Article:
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What Is the Recommended Dose of Vitamin C for Children?

By Debra Durkee
Updated Mar 03, 2024
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Vitamin C is an important dietary supplement when administered in the proper dosages. When starting a regimen of vitamin C for children, it is important to consider that dosing amounts are different depending on the age of the child and, as the child ages, gender. For infants up to a year old, the daily intake is supplied by the mother's milk. Beginning at one year, the suggested dosage increases.

It is recommended that children between the ages of one and three receive dose of 15 mg of vitamin C. Children between four and eight should receive 25 mg, while children between nine and 13 need 45 mg. From age 14 until age 18, there are different dosages based on gender. Teenage boys should receive 75 mg, while girls only require 65 mg. Pregnant and nursing girls 18 or younger require 115 mg, while those who smoke should add 35 mg to their recommended dosages.

Just as important as meeting the recommended dosages is not consuming vitamin C in excess, as this can lead to side effects such as nausea, heartburn, stomach cramps, headache, and severe diarrhea. Children between one and three should not consume more than 400 mg per day, while those between four and eight should not take more than 650 mg, and children between nine and 13 should not take more than 1,200 mg. Adolescents and pregnant or nursing girls between 14 and 18 should not take more than 1,800 mg.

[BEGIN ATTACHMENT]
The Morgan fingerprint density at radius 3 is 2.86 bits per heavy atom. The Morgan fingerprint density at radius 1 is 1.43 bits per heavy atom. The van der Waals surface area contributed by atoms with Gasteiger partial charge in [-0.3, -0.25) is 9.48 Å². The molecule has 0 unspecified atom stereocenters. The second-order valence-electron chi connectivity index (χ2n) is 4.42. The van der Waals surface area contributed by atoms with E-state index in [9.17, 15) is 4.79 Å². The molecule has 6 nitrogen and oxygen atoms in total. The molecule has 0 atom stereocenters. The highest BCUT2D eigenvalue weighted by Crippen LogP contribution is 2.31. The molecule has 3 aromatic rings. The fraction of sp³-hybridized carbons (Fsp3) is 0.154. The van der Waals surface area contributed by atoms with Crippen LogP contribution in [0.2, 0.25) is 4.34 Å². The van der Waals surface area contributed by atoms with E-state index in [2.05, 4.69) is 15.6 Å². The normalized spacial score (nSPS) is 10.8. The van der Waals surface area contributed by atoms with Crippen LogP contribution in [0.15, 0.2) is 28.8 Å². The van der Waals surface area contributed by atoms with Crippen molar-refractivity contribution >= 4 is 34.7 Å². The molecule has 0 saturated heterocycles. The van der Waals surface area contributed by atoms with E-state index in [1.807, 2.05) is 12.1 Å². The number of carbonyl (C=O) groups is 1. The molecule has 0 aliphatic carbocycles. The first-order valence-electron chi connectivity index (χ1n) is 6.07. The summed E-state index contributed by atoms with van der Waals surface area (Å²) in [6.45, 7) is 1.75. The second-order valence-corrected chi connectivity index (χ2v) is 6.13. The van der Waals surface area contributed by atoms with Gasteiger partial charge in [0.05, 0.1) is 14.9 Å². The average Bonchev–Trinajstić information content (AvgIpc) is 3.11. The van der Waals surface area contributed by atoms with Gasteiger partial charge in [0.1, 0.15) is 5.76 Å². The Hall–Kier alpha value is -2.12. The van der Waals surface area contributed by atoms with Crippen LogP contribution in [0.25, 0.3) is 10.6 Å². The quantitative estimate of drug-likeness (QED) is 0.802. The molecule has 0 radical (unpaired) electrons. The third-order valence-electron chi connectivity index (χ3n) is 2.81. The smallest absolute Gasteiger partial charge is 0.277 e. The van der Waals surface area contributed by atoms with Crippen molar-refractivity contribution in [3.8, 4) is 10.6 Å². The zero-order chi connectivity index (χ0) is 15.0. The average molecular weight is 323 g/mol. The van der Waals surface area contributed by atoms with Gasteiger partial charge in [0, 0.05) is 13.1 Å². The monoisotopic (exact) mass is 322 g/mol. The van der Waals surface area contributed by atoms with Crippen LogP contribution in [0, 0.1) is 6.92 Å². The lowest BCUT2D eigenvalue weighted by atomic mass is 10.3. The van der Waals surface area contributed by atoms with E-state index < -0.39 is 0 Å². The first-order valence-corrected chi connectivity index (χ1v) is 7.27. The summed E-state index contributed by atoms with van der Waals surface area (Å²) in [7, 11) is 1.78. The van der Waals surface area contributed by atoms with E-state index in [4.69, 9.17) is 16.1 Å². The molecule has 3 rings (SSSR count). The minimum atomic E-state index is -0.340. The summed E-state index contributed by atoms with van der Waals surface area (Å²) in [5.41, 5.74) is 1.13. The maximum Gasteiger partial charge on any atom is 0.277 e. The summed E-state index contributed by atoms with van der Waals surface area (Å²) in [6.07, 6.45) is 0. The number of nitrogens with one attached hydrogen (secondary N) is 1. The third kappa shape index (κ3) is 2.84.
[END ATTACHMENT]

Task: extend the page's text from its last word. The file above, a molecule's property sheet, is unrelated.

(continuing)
Vitamin C for children can be given in the form of supplements. Fresh fruits and vegetables, particularly citrus fruits, can be the best natural sources of vitamin C for children. Fresh-squeezed orange juice or juice from fresh-frozen concentrate has the highest content, and contains more active vitamin C than ready to drink juices or supplements.

Following the correct amounts of vitamin C for children is crucial, as it is an essential vitamin for maintaining the function of the immune system. Many use it to treat the common cold and for infections. Vitamin C deficiency can cause scurvy, which affects the bone growth rate of children by calcifying the ends of bones and preventing them from growing any further. Scurvy can occur in individuals at any age, but the majority of cases of infantile scurvy occur in children between six and 24 months old. Extreme cases of scurvy in children can result in death from cardiac failure, making it very important to follow a recommended dosing schedule regarding vitamin C for children.

Can I Give Vitamin C To My Child?

Vitamin C is crucial for your child’s health and overall development. The body does not produce or store the nutrient (also known as ascorbic acid) alone, so it is vital for parents to understand its importance. Vitamin C plays a role in producing collagen, repairing blood vessels and keeping bones and tissues healthy. It promotes the development of strong teeth and gums, which is important in a child’s early years. The nutrient also assists the body with absorbing iron from other food sources. Busy toddlers and children fall! Vitamin C helps the body heal bruises while also protecting from infections. It is an antioxidant that boosts the immune system immensely.